In the fall of 2008, the United States was plunged into a financial crisis more severe than any since the Great Depression. As banks collapsed and the state scrambled to organize one of the largest transfers of wealth in history, many—including economists and financial experts—were shocked by the speed at which events unfolded.
In this new book, John Bellamy Foster and Fred Magdoff offer a bold analysis of the financial meltdown, how it developed, and the implications for the future. They examine the specifics of the housing bubble and the credit crunch as well as situate current events within a broader crisis of monopoly-finance capitalism—one that has been gestating for several decades. It is the "real" productive economy’s tendency toward stagnation, they argue, that creates a need for capital to find ways to profitably invest its surplus. But rather than invest in socially useful projects that would benefit the vast majority, capital has constructed a financialized "casino" economy that neglects social needs and, as has become increasingly clear, is fatally unstable. Written over a two-year period immediately prior to the onset of the crisis, this timely and illuminating book is necessary reading for all those who wish to understand the current situation, how we got here, and where we are heading.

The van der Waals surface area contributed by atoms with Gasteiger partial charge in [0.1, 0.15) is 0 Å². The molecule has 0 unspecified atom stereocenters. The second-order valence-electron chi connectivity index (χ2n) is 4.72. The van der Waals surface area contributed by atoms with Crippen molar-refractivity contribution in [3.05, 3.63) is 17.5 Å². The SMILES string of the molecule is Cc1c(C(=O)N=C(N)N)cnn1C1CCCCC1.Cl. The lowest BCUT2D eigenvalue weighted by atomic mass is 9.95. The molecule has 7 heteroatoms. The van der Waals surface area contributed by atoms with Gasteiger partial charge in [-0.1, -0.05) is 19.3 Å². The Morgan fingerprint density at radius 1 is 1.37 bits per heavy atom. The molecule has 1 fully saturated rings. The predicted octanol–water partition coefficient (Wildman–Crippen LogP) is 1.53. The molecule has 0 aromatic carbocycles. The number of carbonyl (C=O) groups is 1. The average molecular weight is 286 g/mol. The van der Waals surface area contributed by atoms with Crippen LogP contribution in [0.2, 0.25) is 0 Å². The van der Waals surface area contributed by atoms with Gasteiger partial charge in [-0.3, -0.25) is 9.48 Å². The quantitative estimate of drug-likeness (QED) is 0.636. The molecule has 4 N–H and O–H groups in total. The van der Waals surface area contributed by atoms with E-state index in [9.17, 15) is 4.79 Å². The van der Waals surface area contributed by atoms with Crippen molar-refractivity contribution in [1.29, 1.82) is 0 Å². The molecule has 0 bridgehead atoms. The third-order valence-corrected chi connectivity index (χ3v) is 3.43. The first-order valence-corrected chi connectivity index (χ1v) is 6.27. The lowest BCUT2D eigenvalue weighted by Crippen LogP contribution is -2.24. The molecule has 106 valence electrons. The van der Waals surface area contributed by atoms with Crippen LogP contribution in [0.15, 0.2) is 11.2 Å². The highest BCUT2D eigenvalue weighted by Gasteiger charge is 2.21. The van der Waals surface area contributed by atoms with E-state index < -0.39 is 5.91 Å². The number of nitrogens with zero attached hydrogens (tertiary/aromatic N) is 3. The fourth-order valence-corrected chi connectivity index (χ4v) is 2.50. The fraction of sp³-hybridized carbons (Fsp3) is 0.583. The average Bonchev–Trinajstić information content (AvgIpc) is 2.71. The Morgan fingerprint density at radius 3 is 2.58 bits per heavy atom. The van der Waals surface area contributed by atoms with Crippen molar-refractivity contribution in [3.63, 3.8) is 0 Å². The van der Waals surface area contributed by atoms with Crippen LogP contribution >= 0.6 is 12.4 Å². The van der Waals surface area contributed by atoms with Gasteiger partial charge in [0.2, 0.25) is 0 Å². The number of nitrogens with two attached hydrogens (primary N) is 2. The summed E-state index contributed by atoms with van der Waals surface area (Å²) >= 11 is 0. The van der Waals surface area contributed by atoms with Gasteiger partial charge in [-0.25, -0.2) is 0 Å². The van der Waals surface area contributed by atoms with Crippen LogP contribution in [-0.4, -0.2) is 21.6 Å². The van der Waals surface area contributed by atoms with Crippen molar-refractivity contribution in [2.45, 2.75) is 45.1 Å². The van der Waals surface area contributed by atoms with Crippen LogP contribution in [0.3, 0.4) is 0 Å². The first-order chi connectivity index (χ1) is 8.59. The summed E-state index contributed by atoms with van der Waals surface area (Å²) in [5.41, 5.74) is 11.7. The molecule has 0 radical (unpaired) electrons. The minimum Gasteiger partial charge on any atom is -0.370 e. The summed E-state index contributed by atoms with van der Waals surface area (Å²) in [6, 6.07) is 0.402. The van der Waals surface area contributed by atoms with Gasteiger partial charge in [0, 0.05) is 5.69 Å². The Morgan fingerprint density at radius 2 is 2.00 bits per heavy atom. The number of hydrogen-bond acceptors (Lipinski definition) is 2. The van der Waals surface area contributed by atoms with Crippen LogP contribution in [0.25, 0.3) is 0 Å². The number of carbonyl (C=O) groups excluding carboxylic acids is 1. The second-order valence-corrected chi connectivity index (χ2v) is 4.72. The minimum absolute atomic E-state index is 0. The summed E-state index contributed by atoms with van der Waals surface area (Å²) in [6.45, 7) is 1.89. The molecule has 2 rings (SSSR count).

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John Bellamy Foster is editor of Monthly Review. He is professor of sociology at the University of Oregon and author of The Ecological Revolution, The Great Financial Crisis (with Fred Magdoff), Critique of Intelligent Design (with Brett Clark and Richard York), Ecology Against Capitalism, Marx’s Ecology, and The Vulnerable Planet.
Fred Magdoff taught at the University of Vermont in Burlington, is a director of the Monthly Review Foundation, and has written on political economy for many years. He is most recently the author (with John Bellamy Foster) of The Great Financial Crisis: Causes and Consequences (Monthly Review Press).From Publishers Weekly:
In this timely and thorough analysis of the current financial crisis, Foster and Magdoff explore its roots and the radical changes that might be undertaken in response. With a foray into the Great Depression of the 1930s, they move to the present situation, born out of the housing bubble, the wider explosion of debt and the problem of financialization of capital. They survey the long-term implications and the larger political-economic aspects of the crisis to propose that the crisis raises questions that are primarily political rather than economic. They suggest that society will eventually conclude that our fatally unstable political-economic structure should be replaced with one of social use rather than private gain—a more humane order geared to collective needs. This book makes a valuable contribution to the ongoing examination of our current debt crisis, one that deserves our full attention. (Apr.)
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